>>>Shibuya for shopaholics
Photo: Sean Pavone / Shutterstock.com

Shibuya for shopaholics

If you love high-tech games and trendy brands, and you’re a manga freak, then Tokyo is for you. Above all, head to the downtown district of Shibuya. Here you'll not only find countless shops and super-sized malls, you can also go with the flow and join the masses on the busiest street crossing in the world.
B
ut if you’re not a people-person, stay well away from this, the commercial heart of the Japanese capital. The iconic ‘Scramble’ street crossing found just across from Shibuya Station is made up of five zebra crossings traversing a busy junction. As many as 1,000 people can be on the crossing at the same time, producing a fascinating spectacle as cars give way to huge tides of people rushing in every direction, most of them towards their next fix of retail therapy.
Shibuya might be the most popular crossing, but there are 300 similar scramble junctions throughout Japan.
Photo: NorGal / Shutterstock.com

Celebrating a true canine hero

Animal lovers continue to flock to the bronze statue of Hachiko, a dog famed for his loyalty. The Akita dog would greet his master at Shibuya Station every evening and continued to wait for him for ten years after the university professor died.

“If it has been invented, it’ll be here”. That’s the philosophy of Shibuya. And surely the philosophy of neighborhood’s main streets, namely Bunkamura-dori and Dogenzaka, is “the bigger, the better!” Here, you will find dozens of shopping malls packed with the biggest chains and brands, among them Japanese favourites like Loft, Tokyu Hands, Marui and Seibu. Meanwhile, other zones have different specialities: Ginza is the place to go for luxury brands, while a more extravagant level of luxury can be found in Ormotesand Street, right by the Zelkova trees. This is also where you will find the huge Omotesando Hills plus it’s close to Shibuya 109 arguably the area’s most famous department store, offering ten floors of temptations and located in a prime position right on the Shibuya crossing. In Shinjuku, meanwhile, it’s all about the latest technology, while Sugamo is the place to go to find small boutiques. And these are not the only dividing lines in this part of the city, as a stroll around the different areas will show.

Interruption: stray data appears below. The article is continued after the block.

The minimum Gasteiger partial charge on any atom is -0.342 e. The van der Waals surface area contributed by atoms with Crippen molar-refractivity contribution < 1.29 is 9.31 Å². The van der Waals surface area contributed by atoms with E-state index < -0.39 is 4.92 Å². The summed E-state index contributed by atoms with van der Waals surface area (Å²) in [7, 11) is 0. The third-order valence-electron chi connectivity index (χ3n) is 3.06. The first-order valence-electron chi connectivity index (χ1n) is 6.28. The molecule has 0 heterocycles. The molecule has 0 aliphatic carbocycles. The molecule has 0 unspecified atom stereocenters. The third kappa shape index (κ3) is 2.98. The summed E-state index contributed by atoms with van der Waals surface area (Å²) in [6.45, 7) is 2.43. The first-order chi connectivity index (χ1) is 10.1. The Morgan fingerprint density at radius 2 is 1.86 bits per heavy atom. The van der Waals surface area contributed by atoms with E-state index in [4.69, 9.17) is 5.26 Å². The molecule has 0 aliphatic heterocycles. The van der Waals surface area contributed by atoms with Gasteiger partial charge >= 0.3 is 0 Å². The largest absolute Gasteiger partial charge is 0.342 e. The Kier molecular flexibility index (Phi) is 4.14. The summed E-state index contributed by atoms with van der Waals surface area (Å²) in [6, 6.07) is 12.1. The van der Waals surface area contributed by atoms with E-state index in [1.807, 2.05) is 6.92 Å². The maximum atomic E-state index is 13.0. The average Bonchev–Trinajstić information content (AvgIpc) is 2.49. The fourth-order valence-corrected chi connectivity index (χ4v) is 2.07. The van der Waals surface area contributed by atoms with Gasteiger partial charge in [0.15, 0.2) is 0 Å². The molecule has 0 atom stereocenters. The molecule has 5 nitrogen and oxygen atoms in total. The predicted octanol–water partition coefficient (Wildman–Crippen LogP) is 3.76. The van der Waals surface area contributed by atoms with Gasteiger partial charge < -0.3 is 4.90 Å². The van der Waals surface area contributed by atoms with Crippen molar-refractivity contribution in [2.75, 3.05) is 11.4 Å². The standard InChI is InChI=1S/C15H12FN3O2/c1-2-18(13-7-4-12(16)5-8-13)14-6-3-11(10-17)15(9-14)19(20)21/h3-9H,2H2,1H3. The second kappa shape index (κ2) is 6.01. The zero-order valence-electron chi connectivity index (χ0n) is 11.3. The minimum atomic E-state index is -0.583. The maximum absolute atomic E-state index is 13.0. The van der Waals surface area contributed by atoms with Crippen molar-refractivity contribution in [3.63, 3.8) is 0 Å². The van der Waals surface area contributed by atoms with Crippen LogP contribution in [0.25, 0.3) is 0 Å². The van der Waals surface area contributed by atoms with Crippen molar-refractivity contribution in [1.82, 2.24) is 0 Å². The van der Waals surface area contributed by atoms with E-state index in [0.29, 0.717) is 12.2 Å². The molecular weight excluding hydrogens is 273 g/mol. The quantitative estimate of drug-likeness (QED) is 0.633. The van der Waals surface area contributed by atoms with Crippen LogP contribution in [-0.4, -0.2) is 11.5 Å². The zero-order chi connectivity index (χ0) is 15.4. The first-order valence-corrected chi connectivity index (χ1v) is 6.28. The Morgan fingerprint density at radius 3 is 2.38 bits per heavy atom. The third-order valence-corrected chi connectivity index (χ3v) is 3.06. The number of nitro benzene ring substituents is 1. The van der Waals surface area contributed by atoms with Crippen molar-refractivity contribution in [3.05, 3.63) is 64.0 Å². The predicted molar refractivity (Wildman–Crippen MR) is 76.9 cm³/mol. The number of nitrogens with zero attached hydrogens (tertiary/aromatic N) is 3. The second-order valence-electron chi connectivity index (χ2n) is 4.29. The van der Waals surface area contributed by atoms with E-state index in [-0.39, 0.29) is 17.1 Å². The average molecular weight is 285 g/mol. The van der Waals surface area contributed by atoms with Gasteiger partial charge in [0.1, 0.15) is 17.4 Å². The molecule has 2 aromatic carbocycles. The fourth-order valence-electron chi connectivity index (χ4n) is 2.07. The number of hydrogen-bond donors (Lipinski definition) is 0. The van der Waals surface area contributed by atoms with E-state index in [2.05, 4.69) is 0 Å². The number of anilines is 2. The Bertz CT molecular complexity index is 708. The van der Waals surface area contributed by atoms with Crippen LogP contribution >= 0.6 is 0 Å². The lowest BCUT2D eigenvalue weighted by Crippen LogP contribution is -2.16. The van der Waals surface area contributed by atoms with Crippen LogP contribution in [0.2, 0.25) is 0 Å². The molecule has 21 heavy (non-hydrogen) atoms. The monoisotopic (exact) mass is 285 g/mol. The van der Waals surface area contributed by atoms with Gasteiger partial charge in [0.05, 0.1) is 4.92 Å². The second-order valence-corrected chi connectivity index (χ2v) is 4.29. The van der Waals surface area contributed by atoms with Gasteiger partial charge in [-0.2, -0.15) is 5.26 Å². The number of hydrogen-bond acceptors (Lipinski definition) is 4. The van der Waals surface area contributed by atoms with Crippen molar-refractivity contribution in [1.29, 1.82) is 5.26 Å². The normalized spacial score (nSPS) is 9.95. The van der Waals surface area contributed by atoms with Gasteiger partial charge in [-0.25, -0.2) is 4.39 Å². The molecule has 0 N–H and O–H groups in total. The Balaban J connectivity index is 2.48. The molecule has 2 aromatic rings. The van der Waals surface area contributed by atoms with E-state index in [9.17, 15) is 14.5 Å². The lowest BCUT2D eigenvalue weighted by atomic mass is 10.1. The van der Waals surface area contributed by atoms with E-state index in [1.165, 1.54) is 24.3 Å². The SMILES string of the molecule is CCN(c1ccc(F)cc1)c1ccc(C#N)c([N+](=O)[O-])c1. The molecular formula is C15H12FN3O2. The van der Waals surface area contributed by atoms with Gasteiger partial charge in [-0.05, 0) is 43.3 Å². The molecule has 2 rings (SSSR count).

Take a walk along Takeshita Street, for instance, and you’ll see it’s a big favourite with teenagers and young adults, especially those who have adopted the Harajuku trend, a mix of fashions now synonymous with this pedestrianized thoroughfare. The lolitas can be seen there, sporting their eye-catching mix of Victorian and Edwardian clothing like big skirts and petticoats, and, then there are the ganguro girls, suntanned blondes who would look more at home in California), and, of course, the cosplay enthusiasts, both male and female, dressed up as their manga idols.
The screenplay for the film Hachi: A Dog’s Tale, starring Richard Gere, was based on the true story of the famous Akita.
Photo: Tooykrub / Shutterstock.com
If the shopping gets too much, then Shibuya offers a massive variety of coffee shops, bars and restaurants. And, famously, the district is also home to a number of so-called love hotels, offering short-term accommodation and discreet privacy for amorous couples. Just as with the shops and the fashions, these love dens cater to almost every taste and are famous for their over-the-top decorations, bright lights and inventive room features such as themed rooms and vibrating beds.
Tokyo is easy-going and imaginative: from kawaii girls to the extravagant visual kei, the metropolis welcomes all.
Photo: Greir / Shutterstock.com
For Shibuya, the future now looks as bright as the exterior of a Tokyo love hotel. Four projects, to be worked on simultaneously, are in hand to further develop the area. Work will begin in 2018 with all the projects scheduled for completion in 2027. According to Tokyo mayor Ken Hasebe, the ambitious plans for this commercial hub, and above all, moves to improve the transport infrastructure here, will help put Shibuya on a par with London, Paris or New York. Head to the scramble crossing outside Shibuya Station at rush hour and feel the energy there, and you’ll see his vision isn’t so far-fetched.

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